Nitehawk screens The Wizard of Oz on Saturday (May 5) and Sunday (May 6) as part of May’s Let’s Take a Trip brunch movie series.
Josh Azzarella is an artist whose moving image works are the result of manipulating known films within popular culture to create an entirely isolated experience. For instance, his breathtakingly immersive Untitled #105 (SFDF) (2009-2011) three-channel installation presses pause on three singular moments within the landscape of King Kong. The work becomes the place where the viewer remains in a perpetual period of waiting for the “monster” to arrive; he never does.
This tension of not-seeing but still knowing expands in Azzarella’s film modification of The Wizard of Oz, Untitled #125 (Hickory) (2009-2011). Admittedly an obsession of his, the familiarity of The Wizard of Oz that is embedded in American culture is profound. From its infamously troublesome production (rumors of suicide, anyone?) to its glorious introduction to technicolor to its popularity through annual television airing, the story of a young girl with dreams who travels to far only to find that what’s important is the love of home is part of America’s narrative. Throughout the world people have seen this film; it’s a universal point of reference.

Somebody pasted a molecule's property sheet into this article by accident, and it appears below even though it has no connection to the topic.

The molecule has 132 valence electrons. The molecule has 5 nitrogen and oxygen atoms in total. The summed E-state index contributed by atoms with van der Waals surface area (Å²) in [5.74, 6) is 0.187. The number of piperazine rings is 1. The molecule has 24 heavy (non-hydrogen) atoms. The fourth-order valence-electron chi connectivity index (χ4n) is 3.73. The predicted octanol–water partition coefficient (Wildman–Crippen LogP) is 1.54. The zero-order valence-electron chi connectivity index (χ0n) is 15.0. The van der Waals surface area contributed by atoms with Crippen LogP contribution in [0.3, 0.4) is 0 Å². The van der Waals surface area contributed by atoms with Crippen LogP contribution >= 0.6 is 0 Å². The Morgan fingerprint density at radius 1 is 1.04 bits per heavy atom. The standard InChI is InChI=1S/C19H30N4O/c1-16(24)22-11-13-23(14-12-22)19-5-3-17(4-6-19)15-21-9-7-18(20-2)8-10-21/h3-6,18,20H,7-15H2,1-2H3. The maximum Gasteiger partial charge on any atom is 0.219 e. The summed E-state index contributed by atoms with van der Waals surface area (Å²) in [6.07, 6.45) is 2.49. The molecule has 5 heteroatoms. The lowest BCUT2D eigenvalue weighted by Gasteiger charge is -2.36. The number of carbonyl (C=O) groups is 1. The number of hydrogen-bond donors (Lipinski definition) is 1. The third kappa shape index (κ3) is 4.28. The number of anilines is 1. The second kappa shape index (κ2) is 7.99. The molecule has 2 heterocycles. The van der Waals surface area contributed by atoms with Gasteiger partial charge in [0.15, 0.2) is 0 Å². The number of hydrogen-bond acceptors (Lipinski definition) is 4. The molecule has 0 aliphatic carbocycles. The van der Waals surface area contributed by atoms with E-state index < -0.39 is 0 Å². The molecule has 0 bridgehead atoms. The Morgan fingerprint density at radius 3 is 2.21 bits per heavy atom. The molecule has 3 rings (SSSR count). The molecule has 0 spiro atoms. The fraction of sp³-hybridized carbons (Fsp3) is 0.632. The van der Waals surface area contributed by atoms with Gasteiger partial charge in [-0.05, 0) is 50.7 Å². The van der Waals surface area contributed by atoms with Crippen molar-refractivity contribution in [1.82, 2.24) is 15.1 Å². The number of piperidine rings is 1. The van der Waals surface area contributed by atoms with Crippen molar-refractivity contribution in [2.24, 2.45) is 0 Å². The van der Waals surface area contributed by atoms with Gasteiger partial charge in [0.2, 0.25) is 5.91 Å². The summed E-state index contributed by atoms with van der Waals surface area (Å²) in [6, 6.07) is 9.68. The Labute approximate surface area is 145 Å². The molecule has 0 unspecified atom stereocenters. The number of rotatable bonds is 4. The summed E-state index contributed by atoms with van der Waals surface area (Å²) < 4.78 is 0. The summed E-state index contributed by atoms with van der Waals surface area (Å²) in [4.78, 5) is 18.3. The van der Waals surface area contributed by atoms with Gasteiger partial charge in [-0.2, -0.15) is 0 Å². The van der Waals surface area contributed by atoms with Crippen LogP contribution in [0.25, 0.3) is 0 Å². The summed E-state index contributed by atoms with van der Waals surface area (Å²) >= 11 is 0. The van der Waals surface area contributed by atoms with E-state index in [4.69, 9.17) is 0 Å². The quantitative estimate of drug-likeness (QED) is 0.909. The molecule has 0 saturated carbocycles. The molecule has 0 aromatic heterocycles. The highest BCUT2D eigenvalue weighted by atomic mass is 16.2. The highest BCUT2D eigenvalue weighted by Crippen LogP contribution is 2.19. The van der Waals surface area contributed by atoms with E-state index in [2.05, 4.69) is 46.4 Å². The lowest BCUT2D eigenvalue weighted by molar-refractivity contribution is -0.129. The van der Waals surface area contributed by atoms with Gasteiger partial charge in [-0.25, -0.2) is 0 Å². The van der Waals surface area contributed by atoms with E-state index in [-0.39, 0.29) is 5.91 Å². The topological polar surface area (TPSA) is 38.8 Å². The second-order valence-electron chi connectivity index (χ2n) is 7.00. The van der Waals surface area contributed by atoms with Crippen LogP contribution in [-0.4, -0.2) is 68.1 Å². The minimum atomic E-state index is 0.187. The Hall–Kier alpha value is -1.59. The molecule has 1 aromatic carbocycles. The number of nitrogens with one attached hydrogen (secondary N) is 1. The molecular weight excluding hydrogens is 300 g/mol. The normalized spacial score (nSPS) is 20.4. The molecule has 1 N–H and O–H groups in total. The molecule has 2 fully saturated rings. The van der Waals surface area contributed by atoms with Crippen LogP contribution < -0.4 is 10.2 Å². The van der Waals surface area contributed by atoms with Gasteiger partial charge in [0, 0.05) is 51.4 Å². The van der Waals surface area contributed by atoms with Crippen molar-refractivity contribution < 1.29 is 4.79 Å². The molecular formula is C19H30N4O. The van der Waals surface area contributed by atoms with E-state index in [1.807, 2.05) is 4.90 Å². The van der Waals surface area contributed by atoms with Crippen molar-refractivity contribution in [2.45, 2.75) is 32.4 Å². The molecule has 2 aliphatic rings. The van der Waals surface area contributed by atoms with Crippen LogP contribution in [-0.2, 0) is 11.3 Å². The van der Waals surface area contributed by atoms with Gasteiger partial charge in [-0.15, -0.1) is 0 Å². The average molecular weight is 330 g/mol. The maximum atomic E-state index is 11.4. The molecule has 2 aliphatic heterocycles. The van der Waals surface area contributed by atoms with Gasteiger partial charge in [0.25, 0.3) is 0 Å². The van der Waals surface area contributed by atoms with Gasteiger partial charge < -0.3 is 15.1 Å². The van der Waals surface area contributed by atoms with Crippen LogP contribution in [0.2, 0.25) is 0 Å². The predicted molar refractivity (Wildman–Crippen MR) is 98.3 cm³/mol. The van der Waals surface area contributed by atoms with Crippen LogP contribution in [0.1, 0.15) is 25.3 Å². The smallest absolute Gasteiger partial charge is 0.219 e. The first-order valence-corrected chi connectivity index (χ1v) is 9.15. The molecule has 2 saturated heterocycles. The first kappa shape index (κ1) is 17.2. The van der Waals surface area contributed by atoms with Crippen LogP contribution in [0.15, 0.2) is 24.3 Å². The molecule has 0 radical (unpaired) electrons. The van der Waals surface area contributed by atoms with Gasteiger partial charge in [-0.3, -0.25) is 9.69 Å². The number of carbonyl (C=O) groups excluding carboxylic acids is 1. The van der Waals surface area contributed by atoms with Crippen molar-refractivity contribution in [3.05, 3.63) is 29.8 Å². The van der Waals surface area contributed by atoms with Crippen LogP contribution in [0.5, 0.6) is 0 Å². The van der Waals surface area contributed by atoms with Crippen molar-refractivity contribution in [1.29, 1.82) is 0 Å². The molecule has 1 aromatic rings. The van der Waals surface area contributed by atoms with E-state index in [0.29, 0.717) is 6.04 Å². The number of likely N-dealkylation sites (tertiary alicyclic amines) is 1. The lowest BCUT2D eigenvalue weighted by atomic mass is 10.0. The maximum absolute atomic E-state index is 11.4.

Untitled #125 (Hickory) makes the familiar obscure. While we cannot detect any development or movement when watching, we are made aware that it is from a 6 1/2 minute excerpt from The Wizard of Oz; encompassing the moment from when the tornado hits until Dorothy emerges into technicolor Oz and meets Glenda the Good Witch. The reason why we cannot see what we know is there is because Azzarella has stretched out cinematic space and time so that this film, his film, is 7200 minutes, approximately the same time of Dorothy’s stay in Oz. Isolating the film to be entirely represented by a single character’s experience, Dorothy, he says:
This work extends a moment of transformative transition (Dorothy’s journey to Oz) to envelop the entire time of her experience. Just as dreams which realistically occur in flashes of seconds in our brains can seem like hours or days, so Dorothy’s hours of unconsciousness take on a five day journey of transformation in Oz.
What Azzarella’s interventionist act does is abstract an image so familiar to us that we can no longer recognize it. The naked eye cannot detect movement. The film becomes unwatchable. And why is this important? Because durational films based on popular cinema (also think of Ivan Zulueta’s Frank Stein and King Kong in the early 1970s along with Douglas Gordon’s 24 hour Psycho and Five Year Drive By in the 1990s) force audiences to re-consider ways of seeing. They challenge what we think we know about narrative structure by inverting the movies we know and love as they morph into something new to critique, consider, and debate. These life of this films actually lives on in these works as both a love letter to the story and provocation regarding the fallacy found in cinema. These artists films reveal and remind us that we see onscreen is never really real.
Watch Preview Part 1 here: